Upcoming Courses

Now Enrolling for Summer 2018

 

ENGFLM 0355 - Visual Literacy

Visual literacy is an emerging area of study which deals with the growing importance of visual culture in our contemporary world and how we interpret what is seen.  This course will emphasize the process of critically viewing specific media artifacts and provide tools to students that will allow them to comprehend and evaluate information presented by a variety of forms of visual media, including television, video, film, photography, and the internet.
Instructor: Ali Patterson
Session: Twelve-week
Online Class
 

ENGFLM 0400 - Introduction to Film

This is a basic course on the visual arts that offers the student a broad introduction to the medium of film. As part of this overview, the class will consider such issues as: the process of contemporary film production and distribution; the nature of basic film forms; selected approaches to film criticism; comparisons between film and the other media.
Instructor: Ellina Sattarova
Session: Six-week 1
Time: MoWe 6pm-9:50pm
Prerequisites: None
 

ENGFLM 0530 - Film Analysis

This course introduces students to the art of the cinema, and to the techniques for its formal and iconographic analysis.  It examines the nature of shot composition and visual framing, the use of color, the role of lighting as a pictorial element, the potentials of camera movement, the modes of editing and the nature of image/sound montage.  It also introduces students to dominant cinema forms--narrative, experimental, documentary, etc.--And connects the cinema to visual arts (like painting and sculpture).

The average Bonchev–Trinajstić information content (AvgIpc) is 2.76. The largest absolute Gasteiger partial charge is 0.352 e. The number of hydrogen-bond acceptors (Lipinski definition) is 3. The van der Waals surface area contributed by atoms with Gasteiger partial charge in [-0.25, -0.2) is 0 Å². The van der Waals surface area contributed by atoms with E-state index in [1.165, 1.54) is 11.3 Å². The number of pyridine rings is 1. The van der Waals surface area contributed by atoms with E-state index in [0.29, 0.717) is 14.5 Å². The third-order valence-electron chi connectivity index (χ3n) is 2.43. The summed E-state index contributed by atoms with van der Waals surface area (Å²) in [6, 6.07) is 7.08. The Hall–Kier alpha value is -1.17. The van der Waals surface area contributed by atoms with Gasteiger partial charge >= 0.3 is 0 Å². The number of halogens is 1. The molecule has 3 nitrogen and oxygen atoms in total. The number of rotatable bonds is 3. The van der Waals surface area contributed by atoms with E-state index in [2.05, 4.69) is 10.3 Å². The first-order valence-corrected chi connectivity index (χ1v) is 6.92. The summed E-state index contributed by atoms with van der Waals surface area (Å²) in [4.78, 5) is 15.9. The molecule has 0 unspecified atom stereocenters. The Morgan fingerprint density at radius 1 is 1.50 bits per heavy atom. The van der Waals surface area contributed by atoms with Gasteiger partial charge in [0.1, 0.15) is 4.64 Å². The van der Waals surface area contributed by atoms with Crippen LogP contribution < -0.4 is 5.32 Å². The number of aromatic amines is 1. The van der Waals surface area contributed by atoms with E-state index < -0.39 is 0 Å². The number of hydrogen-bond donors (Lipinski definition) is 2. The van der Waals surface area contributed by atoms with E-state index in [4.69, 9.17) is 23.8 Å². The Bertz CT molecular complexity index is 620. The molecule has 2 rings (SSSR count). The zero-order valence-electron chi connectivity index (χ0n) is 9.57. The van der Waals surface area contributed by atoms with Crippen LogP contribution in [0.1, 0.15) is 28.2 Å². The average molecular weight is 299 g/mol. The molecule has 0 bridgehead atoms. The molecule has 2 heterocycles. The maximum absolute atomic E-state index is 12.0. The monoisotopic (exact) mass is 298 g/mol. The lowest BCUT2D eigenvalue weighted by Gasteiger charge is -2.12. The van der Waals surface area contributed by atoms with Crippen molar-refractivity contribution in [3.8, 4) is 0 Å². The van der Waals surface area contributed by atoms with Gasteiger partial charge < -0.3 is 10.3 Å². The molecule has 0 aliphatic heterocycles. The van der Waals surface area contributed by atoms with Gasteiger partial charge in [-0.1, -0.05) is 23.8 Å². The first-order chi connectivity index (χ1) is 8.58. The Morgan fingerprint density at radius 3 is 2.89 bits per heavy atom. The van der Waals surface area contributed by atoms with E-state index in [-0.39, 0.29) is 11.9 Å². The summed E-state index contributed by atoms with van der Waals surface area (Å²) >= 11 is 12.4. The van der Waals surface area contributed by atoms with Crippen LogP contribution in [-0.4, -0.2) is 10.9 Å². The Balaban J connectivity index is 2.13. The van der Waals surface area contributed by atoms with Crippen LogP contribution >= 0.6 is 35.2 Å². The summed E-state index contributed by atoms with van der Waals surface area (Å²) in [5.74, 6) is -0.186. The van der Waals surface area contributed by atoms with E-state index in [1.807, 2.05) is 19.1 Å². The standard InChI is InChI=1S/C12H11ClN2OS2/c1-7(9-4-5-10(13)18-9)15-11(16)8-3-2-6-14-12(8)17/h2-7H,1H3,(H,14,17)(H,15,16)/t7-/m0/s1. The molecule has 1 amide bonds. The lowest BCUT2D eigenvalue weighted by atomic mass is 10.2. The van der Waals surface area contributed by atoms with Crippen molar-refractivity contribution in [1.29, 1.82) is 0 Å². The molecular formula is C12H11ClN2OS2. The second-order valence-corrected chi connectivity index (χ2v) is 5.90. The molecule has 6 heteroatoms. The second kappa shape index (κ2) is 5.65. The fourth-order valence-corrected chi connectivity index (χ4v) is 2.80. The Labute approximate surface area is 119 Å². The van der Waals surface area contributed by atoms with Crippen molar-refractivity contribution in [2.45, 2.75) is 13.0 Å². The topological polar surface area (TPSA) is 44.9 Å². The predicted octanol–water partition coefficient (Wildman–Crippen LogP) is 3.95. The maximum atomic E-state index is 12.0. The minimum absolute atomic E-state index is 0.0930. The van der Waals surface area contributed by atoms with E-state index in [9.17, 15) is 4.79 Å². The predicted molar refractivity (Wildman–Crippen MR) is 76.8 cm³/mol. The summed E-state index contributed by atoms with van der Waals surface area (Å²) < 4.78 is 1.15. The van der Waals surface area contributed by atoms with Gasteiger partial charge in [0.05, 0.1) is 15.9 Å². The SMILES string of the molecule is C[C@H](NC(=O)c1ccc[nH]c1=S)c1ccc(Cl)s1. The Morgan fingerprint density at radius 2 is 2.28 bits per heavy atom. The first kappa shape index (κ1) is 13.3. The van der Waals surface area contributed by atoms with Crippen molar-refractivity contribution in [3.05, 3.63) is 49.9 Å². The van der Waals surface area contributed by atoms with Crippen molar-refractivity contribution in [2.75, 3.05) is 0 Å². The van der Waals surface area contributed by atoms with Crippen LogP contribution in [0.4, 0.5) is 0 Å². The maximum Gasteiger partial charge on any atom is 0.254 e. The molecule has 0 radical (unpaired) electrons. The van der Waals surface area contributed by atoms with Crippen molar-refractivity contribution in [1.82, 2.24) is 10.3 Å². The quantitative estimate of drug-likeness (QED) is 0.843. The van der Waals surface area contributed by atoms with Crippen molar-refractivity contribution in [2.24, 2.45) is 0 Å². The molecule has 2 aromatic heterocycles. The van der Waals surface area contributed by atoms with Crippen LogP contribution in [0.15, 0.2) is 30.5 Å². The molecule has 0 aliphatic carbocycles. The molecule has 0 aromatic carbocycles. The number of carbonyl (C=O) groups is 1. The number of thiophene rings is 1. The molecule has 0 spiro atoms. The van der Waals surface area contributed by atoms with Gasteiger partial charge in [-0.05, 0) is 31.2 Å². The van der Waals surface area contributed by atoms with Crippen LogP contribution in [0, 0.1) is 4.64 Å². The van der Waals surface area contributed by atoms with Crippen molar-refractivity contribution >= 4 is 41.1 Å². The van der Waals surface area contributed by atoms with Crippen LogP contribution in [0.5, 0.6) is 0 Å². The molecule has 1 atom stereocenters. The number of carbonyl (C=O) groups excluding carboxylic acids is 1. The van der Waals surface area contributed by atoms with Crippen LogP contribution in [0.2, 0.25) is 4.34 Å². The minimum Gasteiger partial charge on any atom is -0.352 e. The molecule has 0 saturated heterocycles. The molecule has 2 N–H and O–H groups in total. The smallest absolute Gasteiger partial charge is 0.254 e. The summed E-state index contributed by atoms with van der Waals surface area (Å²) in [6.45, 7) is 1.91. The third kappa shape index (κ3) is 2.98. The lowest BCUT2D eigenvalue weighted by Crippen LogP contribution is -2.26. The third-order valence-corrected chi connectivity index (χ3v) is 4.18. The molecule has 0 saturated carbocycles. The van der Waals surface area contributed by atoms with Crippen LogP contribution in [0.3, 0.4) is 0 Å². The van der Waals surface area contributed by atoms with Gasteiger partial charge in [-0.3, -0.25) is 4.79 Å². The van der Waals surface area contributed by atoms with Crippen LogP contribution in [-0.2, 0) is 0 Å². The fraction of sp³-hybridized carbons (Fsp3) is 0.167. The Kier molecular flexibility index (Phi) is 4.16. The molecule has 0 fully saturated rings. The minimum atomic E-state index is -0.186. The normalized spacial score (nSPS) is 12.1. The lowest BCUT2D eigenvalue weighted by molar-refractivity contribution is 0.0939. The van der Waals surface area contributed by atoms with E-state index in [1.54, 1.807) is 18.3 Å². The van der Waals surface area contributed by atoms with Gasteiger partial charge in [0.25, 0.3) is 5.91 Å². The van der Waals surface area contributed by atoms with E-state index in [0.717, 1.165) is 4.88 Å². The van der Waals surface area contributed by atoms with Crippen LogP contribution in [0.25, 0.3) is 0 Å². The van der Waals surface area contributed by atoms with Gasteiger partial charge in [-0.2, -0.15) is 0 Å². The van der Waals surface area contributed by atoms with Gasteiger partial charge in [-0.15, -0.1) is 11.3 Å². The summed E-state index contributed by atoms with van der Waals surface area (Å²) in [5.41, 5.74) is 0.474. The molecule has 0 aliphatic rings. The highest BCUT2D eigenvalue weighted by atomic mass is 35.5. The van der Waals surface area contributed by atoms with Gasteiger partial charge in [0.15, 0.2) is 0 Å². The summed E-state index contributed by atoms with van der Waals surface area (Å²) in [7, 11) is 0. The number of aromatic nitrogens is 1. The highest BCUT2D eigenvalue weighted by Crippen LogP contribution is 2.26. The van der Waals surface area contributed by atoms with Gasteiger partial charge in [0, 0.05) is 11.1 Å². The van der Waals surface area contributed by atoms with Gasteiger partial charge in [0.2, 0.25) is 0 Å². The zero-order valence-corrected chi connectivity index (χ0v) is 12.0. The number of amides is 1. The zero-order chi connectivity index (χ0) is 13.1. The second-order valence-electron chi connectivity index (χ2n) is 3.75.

Instructor: John Taylor
Session: Six-week 1
Time: TuTh 12pm-3:50pm
Prerequisites: None
Category: Core Requirement
 

ENGFLM 0532 - Introduction to Film Genres

This course surveys major film genres--the Western, the musical, the detective film, the screwball comedy, etc. We will trace the history of film genres from the studio era to the present, including European transformations. The course seeks to relate film genres to the culture that created them.
Instructor: Jesse Anderson-Lehman
Session: Six-week 2
Time: MoWe 6pm-9:50pm
Prerequisites: None
Category: II

ENGFLM 0540 - World Film History

From post-war Japanese film to contemporary Nollywood productions, this course reviews the history of major developments in international cinema, with a particular focus on the film histories of Asian, African, Latin American, South American, and European nations. We will discuss techniques of film analysis along with major works and movements. 
Instructor: Kelsey Cummings
Session: Six-week 2
Time: TuTh 12pm-3:50pm
Prerequisites: None
Category: Core Requirement
 

ENGFLM 1470 - Film Directors: Paul Thomas Anderson

Paul Thomas (P.T.) Anderson: independent film maverick, or crafter of star-power epics? A director who wears his influences on his sleeve, or a true original? Hyperkinetic flourish and the ensemble cast, or restrained, personal drama? All of the above—the only answer, perhaps. This course will position Anderson, one of our generation’s most acclaimed and formally adventurous filmmakers, as a figure whose ability to shift between and navigate these seemingly opposite poles offers us a perfect entry point for addressing some of cinema’s most pressing issues. Among other topics, we will investigate crucial aesthetic and critical questions attached to influence and intertextuality, as well as the process of generating a unique “style” through such a relationship to the past; Anderson’s obsession with the dynamics of surrogate families (and surrogate filmmakers); how frequent collaborators in cinematography, scoring, editing, and acting have contributed to the success of Anderson’s pictures; his evocation of certain “modern” anxieties, and the oft-polarizing nature of a particular presentation of masculinity; and how both the conventions and flexibility of genres have played a key role in our understanding of films such as Boogie Nights, There Will Be Blood, and Inherent Vice.